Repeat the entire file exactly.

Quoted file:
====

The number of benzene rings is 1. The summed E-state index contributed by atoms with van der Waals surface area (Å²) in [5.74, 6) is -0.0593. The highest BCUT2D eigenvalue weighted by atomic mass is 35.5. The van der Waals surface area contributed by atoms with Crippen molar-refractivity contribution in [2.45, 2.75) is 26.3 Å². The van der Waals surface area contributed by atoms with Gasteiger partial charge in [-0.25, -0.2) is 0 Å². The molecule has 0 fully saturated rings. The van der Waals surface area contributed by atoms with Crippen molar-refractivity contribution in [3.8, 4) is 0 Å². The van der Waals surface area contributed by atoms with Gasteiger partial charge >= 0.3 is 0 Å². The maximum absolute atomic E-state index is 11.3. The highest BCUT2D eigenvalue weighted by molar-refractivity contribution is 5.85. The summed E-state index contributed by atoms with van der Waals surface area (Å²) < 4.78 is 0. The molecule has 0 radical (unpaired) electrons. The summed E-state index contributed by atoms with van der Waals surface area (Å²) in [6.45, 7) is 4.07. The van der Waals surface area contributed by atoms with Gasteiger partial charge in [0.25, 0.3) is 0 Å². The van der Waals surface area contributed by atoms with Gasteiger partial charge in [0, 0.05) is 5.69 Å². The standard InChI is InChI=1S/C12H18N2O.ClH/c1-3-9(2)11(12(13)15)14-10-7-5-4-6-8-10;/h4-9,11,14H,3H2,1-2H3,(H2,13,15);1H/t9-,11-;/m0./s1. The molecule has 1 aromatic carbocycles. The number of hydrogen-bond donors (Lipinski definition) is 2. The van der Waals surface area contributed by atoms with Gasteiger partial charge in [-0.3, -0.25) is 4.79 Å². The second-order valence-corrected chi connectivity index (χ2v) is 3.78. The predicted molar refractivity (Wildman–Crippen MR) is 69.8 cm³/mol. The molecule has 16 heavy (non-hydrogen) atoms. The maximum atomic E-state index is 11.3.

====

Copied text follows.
The number of benzene rings is 1. The summed E-state index contributed by atoms with van der Waals surface area (Å²) in [5.74, 6) is -0.0593. The highest BCUT2D eigenvalue weighted by atomic mass is 35.5. The van der Waals surface area contributed by atoms with Crippen molar-refractivity contribution in [2.45, 2.75) is 26.3 Å². The van der Waals surface area contributed by atoms with Gasteiger partial charge in [-0.25, -0.2) is 0 Å². The molecule has 0 fully saturated rings. The van der Waals surface area contributed by atoms with Crippen molar-refractivity contribution in [3.8, 4) is 0 Å². The van der Waals surface area contributed by atoms with Gasteiger partial charge >= 0.3 is 0 Å². The maximum absolute atomic E-state index is 11.3. The highest BCUT2D eigenvalue weighted by molar-refractivity contribution is 5.85. The summed E-state index contributed by atoms with van der Waals surface area (Å²) < 4.78 is 0. The molecule has 0 radical (unpaired) electrons. The summed E-state index contributed by atoms with van der Waals surface area (Å²) in [6.45, 7) is 4.07. The van der Waals surface area contributed by atoms with Gasteiger partial charge in [0.25, 0.3) is 0 Å². The van der Waals surface area contributed by atoms with Gasteiger partial charge in [0, 0.05) is 5.69 Å². The standard InChI is InChI=1S/C12H18N2O.ClH/c1-3-9(2)11(12(13)15)14-10-7-5-4-6-8-10;/h4-9,11,14H,3H2,1-2H3,(H2,13,15);1H/t9-,11-;/m0./s1. The molecule has 1 aromatic carbocycles. The number of hydrogen-bond donors (Lipinski definition) is 2. The van der Waals surface area contributed by atoms with Gasteiger partial charge in [-0.3, -0.25) is 4.79 Å². The second-order valence-corrected chi connectivity index (χ2v) is 3.78. The predicted molar refractivity (Wildman–Crippen MR) is 69.8 cm³/mol. The molecule has 16 heavy (non-hydrogen) atoms. The maximum atomic E-state index is 11.3.